Extract from John Edwards Caldwell’s A Tour through Part of Virginia in the Summer of 1808

Mr. Jefferson is very regular and temperate in his mode of living; he retires to his chamber about nine o’clock, and rises before the sun, both in summer and winter ... Until breakfast (which is early) he is employed in writing, after that he generally visits his work-shops, labourers, &c. and then, until 12 o’clock, he is engaged in his study, either in drawing, writing or reading; he then rides over his plantation, returns at two, dresses for dinner and joins his company; he retires from table soon after the cloth is removed, and spends the evening in walking about, reading the papers and in conversation with such guests as may be with him. His disposition is truly amiable, easy of access, quick and ready in the dispatch of business, and so condescending and naturally pleasing in his manners and address, that no person, at all acquainted with him, can feel in his presence perplexity or embarrassment. Mr. Jefferson is seen to less advantage at the seat of government, than at this, his favourite residence ...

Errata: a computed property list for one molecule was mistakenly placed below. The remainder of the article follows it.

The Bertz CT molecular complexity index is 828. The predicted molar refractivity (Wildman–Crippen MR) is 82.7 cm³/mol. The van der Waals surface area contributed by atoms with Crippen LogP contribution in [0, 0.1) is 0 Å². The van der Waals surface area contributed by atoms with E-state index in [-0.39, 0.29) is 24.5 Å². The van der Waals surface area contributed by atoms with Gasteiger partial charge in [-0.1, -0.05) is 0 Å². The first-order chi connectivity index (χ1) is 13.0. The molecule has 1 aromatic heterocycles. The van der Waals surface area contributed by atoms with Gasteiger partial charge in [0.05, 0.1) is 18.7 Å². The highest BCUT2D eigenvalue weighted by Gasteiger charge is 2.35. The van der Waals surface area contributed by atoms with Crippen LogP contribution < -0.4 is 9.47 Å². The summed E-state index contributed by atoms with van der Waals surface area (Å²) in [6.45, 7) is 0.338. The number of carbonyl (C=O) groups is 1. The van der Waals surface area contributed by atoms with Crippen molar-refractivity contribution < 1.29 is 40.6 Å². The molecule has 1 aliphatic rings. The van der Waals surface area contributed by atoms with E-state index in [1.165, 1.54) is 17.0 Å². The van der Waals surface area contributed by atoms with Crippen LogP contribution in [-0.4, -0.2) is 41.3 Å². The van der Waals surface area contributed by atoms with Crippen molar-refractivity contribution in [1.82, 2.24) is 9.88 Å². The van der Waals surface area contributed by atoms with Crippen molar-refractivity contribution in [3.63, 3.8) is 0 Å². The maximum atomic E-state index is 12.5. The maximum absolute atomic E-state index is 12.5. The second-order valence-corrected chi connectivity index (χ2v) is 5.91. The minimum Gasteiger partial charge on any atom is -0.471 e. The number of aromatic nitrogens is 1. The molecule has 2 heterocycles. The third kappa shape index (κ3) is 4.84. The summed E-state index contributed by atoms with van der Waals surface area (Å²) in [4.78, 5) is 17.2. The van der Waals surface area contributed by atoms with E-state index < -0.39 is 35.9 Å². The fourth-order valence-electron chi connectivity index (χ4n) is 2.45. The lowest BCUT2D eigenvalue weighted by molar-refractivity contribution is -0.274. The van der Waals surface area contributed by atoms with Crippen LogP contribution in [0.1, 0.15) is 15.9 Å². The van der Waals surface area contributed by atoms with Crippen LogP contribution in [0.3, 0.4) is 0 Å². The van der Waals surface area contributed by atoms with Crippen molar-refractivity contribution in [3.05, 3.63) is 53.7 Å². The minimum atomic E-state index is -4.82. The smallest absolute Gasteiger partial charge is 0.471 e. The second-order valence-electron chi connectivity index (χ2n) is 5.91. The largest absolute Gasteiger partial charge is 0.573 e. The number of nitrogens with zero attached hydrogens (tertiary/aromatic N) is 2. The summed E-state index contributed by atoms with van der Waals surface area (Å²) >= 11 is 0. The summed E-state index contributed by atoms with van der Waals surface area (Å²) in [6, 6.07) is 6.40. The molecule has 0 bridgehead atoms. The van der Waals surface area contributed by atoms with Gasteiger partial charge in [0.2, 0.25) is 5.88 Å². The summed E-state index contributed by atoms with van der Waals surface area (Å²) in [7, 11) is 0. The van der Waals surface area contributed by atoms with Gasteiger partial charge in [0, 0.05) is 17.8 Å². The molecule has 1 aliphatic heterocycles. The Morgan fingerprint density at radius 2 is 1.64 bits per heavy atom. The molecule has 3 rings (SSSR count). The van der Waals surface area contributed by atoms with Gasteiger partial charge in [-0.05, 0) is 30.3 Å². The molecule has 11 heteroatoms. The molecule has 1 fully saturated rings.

Published in John Edwards Caldwell, A Tour through Part of Virginia, in the summer of 1808. In a Series of Letters, including an account of Harper’s Ferry, The Natural Bridge, the new discovery called Weir’s Cave, Monticello, and the Different Medicinal Springs, Hot and Cold Baths, Visited by the Author (New York, 1809).
John Edwards Caldwell
Date Range
January 1, 1808 to December 31, 1808
Quotes by and about Thomas Jefferson
American ImFamily_PTJRS-Omits, Second Series, no. 18769